COMPOSITE Specified by you to indicate nested states (hierarchy).
DOTPATH Used internally by OOSMOS.

Reserved Names in a Composite Object

Reserved State Name Description
DEFAULT Specified by you inside of a COMPOSITE to indicate which of multiple states at the same level should be entered by default.

Not required if there is only one state in the composite.


(Private elements removed.)

export interface iState {
    ENTER?: () => void;
    EXIT?: () => void;
    TIMEOUT?: () => void;
    COMPOSITE?: iComposite | (() => iComposite);
    [EventString: string]: (() => void) | any;
    DOTPATH?: string;
export interface iComposite {
    DEFAULT?: string;
    [StateName: string]: iState | (() => iState) | any;
export declare class StateMachine {
    constructor(Composite: iComposite);
    Transition(To: string, ...Args: any[]): void;
    Start(): void;
    Restart(): void;
    IsIn(StateDotPath: string): boolean;
    Event(EventString: string, ...Args: any[]): void;
    SetTimeoutSeconds(TimeoutSeconds: number): void;
    DebugPrint(Message: string): void;
    SetDebug(DebugMode: boolean, DebugID?: string, MaxLinesOut?: number, ScrollIntoView?: boolean): void;
    Print(Message: string): void;
    Assert(Condition: boolean, Message: string): void;
    Alert(Message: string): void;

State Local Variables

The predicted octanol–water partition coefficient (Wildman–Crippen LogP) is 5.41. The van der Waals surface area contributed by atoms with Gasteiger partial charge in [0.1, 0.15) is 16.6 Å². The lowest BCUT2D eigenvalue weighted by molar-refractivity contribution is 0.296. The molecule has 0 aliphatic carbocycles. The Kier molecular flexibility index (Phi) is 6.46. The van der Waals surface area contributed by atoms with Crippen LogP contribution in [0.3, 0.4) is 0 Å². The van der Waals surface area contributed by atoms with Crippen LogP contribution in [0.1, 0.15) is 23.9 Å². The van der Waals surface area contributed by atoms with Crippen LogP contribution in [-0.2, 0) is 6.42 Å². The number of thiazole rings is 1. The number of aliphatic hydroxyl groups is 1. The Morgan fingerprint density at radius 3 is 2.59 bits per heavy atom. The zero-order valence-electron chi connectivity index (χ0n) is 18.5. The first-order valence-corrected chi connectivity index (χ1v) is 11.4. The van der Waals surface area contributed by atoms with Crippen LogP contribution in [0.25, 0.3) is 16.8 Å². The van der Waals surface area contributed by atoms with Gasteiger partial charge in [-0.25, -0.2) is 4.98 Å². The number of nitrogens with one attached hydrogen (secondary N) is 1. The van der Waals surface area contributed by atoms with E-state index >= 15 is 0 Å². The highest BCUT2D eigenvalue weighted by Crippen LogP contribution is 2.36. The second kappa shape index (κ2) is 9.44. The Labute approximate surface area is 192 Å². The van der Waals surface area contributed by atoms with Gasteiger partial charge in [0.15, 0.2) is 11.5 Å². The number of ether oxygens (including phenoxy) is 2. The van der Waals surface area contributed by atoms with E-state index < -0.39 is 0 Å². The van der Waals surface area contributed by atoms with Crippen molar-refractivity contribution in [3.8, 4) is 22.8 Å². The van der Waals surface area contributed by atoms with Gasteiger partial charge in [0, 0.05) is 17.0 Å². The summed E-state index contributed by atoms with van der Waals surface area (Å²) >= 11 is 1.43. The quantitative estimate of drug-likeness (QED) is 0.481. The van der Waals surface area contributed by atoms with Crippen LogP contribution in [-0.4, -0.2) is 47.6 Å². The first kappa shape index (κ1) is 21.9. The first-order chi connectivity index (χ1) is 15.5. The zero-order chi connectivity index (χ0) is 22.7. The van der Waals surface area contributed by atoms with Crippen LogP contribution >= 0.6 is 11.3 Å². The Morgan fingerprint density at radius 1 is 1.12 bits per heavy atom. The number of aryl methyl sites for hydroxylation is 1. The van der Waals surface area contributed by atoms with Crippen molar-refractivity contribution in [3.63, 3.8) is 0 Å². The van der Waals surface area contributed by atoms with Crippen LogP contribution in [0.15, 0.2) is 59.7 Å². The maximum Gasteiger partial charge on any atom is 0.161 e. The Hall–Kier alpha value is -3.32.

Each state must (eventually) specify an object of events. See state A, below. It specifies events ENTER and TIMEOUT within an object. If you want to specify one or more variables that are local only to the state, you can instead specify a function that returns the required object of events. An example is state B below. We specify a function that declares state-local variables and then returns the object of events. All the variables declared form a closure with state B's object of events. This is very useful for, say, caching jQuery elements for the life of the state.

import { StateMachine } from '../OOSMOS';

class TimeoutDemo extends StateMachine {
  constructor() {
    super({ DEFAULT: 'A',
      A: {
        ENTER: () => {
        TIMEOUT: function() {
      B: () => {
        var Timeouts = 0;

        return {
          ENTER: function() {
          TIMEOUT: function() {
            Timeouts += 1;

const pTimeoutDemo = new TimeoutDemo();

jQuery Example (fragments)

Note that we can establish jQuery event handlers in the ENTER event and then unbind them in the corresponding EXIT event.

  Active: {
    ENTER: () => {

      $('#eStop').click(()     => { this.Transition('Idle');   });
      $('#eRestart').click(f() => { this.Transition('Active'); });

    EXIT: () => {


Further, we can use state-local variables to cache the jQuery selectors, like this:

  Active: function() {
    var $Active   = $('#Active');
    var $eStop    = $('#eStop');
    var $eRestart = $('#eRestart');

    return {
      ENTER: () => {

        $eStop.click(()     => { this.Transition('Idle');   });
        $eRestart.click(f() => { this.Transition('Active'); });

      EXIT: () => {


Debug Output

A StateName being entered is represented like this:

--> StateName

A StateName being exited is represented like this:

    StateName -->

A default state being entered is indicated like this:

==> StateName


From the top level directory, type npm start. Note: It depends on Python.